140: Possibly the first film inspired by twitter
TORONTO (CUP) – What happens when a large number of people from around the world participate in a social experiment? How does knowing that we share similar experiences of using online technology shape our identities?
In making the new film 140, 140 independent amateur and professional filmmakers from around the world synchronized their actions around the social networking website twitter.com in order to explore themes of home and questions about how people are connected.
Directed by Frank Kelly in London, UK, the yet-to-be created film promises to examine how twitter can be used as a positive tool rather than as a distraction.
Twitter is a micro-blogging website that asks its members one simple question when they log on—“What are you doing?”—in 140 characters or less. Users can follow other users’ responses (dubbed ‘tweets’) to that question in a chronological feed.
When completed by 2010, 140 will likely be the first film inspired by twitter to surface.
Kelly said in a May phone interview that with his film, he plans to reveal from a distance, with a birds’ eye view, how we can look at social patterns – and specifically how humans construct their connections to home.
Kelly explained that he got the idea for his film through using twitter itself. He said he first signed up in January 2009 after hearing of it through actor Stephen Frye, whom he wanted to follow. He said he first thought twitter would be yet another distraction, but soon he found himself wanting to follow more people.
“I wanted to know if it can help me and if I can use it as a tool,” said Kelly. What still strikes him most is that “it’s all about instant connection and immediacy with other people. It’s fast, too. People all around the world can see what everyone else is doing, at once.”
He thought it would be interesting to use the social networking website to synchronize 140 filmmakers to film at the same time.
“All 140 filmmakers will shoot on the same day and time for approximately a hundred and forty seconds.”
In May, Kelly said his plan was to “send a message out for free on twitter and everyone will see it at the same time on their phones or the net. That will be the ‘Go’ signal to start shooting simultaneously around the world.”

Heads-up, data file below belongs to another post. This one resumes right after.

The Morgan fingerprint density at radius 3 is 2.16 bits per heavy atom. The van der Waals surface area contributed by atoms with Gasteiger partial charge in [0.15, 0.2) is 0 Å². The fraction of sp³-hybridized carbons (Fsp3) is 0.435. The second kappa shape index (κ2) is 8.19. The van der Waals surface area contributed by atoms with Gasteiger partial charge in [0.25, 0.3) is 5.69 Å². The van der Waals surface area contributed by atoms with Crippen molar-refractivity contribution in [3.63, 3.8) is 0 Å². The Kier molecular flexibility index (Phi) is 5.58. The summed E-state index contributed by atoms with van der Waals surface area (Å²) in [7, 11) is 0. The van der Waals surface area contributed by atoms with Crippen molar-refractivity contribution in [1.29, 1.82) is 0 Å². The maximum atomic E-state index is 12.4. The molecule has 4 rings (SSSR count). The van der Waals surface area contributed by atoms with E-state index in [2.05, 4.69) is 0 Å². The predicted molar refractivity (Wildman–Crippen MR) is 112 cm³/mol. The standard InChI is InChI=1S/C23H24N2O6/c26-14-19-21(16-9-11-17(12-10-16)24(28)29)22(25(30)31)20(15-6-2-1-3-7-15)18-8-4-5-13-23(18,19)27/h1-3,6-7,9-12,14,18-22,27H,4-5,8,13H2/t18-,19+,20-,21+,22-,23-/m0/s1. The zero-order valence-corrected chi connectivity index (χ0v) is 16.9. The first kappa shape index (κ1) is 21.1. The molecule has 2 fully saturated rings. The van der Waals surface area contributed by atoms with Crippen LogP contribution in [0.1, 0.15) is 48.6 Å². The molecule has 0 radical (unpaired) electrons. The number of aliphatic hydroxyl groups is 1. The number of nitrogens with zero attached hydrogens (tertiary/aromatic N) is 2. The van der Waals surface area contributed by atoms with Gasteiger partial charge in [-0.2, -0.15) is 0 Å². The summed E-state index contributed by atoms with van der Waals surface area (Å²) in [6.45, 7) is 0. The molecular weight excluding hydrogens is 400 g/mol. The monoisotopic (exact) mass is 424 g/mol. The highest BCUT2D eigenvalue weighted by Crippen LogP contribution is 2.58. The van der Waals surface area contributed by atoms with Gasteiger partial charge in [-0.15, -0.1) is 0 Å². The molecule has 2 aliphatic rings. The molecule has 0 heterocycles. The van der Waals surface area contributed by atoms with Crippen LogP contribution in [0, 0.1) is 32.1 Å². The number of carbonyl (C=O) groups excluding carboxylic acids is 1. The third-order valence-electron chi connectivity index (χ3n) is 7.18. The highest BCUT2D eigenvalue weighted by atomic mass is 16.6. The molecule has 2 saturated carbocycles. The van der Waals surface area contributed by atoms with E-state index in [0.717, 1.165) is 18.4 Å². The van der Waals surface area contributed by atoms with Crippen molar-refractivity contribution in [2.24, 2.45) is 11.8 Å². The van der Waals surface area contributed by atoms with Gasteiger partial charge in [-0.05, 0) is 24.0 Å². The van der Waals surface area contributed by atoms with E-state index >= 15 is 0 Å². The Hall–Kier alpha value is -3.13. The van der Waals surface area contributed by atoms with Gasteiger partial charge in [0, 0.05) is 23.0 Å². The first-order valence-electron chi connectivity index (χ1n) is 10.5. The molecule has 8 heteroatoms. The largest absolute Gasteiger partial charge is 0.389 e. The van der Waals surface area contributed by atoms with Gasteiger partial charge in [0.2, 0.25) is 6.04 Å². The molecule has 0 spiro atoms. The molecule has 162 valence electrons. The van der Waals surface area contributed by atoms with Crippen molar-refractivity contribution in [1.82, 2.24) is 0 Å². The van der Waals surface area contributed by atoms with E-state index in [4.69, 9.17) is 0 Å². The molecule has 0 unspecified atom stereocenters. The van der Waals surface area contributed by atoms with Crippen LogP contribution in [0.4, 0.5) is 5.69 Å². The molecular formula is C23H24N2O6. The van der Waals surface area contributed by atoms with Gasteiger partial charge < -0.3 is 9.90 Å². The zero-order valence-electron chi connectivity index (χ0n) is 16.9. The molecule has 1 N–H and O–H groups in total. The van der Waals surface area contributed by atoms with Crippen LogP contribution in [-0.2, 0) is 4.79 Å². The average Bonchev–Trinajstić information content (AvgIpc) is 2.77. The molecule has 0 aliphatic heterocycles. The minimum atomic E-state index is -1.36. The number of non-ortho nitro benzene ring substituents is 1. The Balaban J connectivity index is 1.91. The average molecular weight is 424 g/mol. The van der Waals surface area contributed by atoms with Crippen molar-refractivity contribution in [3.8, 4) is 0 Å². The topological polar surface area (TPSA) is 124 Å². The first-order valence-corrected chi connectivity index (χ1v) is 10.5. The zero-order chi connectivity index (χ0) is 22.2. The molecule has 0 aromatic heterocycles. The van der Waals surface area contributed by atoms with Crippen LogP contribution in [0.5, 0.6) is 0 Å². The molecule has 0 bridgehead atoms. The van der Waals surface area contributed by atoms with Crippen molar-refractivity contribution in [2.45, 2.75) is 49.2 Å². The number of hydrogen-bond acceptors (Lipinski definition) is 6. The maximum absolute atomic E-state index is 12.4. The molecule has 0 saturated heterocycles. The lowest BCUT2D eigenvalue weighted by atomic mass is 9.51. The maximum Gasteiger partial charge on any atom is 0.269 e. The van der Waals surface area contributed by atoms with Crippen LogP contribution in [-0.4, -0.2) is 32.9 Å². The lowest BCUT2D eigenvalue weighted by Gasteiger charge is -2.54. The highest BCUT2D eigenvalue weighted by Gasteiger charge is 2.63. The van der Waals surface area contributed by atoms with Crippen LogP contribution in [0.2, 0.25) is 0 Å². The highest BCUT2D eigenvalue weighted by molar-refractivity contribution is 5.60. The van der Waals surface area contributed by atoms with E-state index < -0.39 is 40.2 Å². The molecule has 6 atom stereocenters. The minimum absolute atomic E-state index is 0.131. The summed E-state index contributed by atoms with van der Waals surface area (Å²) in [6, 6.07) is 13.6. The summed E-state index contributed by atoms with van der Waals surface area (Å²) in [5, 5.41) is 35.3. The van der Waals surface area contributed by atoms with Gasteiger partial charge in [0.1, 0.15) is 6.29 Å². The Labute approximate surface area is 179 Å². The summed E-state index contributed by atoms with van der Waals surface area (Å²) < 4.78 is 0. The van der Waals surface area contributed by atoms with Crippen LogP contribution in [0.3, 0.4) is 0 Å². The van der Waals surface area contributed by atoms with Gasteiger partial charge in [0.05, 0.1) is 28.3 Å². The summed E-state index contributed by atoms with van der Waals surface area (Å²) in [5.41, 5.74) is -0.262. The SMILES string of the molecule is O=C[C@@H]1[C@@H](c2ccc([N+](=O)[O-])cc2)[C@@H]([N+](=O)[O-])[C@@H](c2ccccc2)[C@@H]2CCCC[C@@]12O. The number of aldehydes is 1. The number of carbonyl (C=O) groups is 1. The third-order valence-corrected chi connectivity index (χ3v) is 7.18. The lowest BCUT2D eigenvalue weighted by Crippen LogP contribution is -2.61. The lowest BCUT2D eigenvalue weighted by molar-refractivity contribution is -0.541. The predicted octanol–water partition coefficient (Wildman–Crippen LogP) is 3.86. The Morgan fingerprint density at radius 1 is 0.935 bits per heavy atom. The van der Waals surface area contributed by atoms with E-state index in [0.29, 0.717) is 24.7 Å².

That’s just what Kelly orchestrated. On June 21, via twitter, Kelly sent the ‘Action’ message to the recruited volunteering filmmakers and they all shot for approximately 140 seconds.
Now the filmmakers are finished shooting, and they’re sending their footage to Kelly from countries all around the world, including Brazil, Costa Rica, China, Mexico, Germany, London, Scotland, New Zealand, Portugal and Australia.
Once Kelly receives all 140 clips of submitted footage, he says he’ll edit them and incorporate music.
Kelly said he first pitched his film idea to friends who liked it, and then sent out press releases to media outlets. He got personal contacts on board, and soon the project snowballed. To date, the project has been written up about in the popular Paste Magazine (online), Metro Newspaper (UK), The Salt Lake Tribune (USA), The Irish Film and Television Network and Wired.com.
On Kelly’s website (frankkelly.blogspot.com), the names of the 140 filmmakers are listed. On the list are several Toronto area residents: Paul Gitschner (134), Simone Fried (126), Stephen Clark (99) and Jill Carter (22). The only other Canadian to appear so far is Alberta’s Brian MacKay (101).
Kelly said he’d like to promote the film by the end of the year and have the feature length film ready for festivals, broadcast and online sometime after January. As an experienced filmmaker Kelly is confident of landing a distribution deal and having a DVD release as well.
The film will be produced by Pale Stone Productions Ltd., which Kelly co-founded with Thomas A. Kennedy in 2005 while producing their debut short film called Emily’s Song. That film went on to screen at 25 festivals and on television, winning awards including the Crystal Heart and UNICEF awards.
As for 140, Kelly thinks the film will encompass a very broad range of footage from the filmmakers.
“I might cut it chronologically, from time zones,” he said, “starting in China, around the world, and back. Or I might splice into continents or around the themes that come out. I think I’m going to see a lot of landscapes and cityscapes.”
When asked in May how he was going to choose the filmmakers for the project, he said that he didn’t want to say ‘no’ to anybody.
“I wanted to give anyone who’s interested a chance. I have 17-year-old students and professionals involved. We have two professional feature filmmakers working with us, Adam Abel and Ryan Little, who co-directed Forever Strong last year.”
“I think it’s a really wide concept,” Kelly said. “What people’s connection to home is can have so many manifestations. I think it’s a lot for people to grasp: ‘How do I connect to my home?’”
Kelly expects the footage to come to him in many formats.
“Some people were concerned they didn’t have professional equipment. I said they can shoot on their phones or digital cameras if they don’t have video cameras.”
He continued, “Another filmmaker in Australia reminded me it will be night time when he has to film and he asked about taking lights to shoot with. I think other people are going to head out into the wilderness and drive out to somewhere special. So, people are putting a lot of thought into it.”
To follow the filmmaking process and learn more about Frank Kelly’s 140, check out: http://www.frankkelly.blogspot.com/ or follow him on twitter @frankwkelly.
From the twitter feed on action day:
11:59 AM, June 21st from mobile web
“this is it!”
11:59 AM June 21st from mobile web
“at location, here we go, 140 of use get ready, 5 minutes till Action!!!”
11:57 AM June 21st from mobile web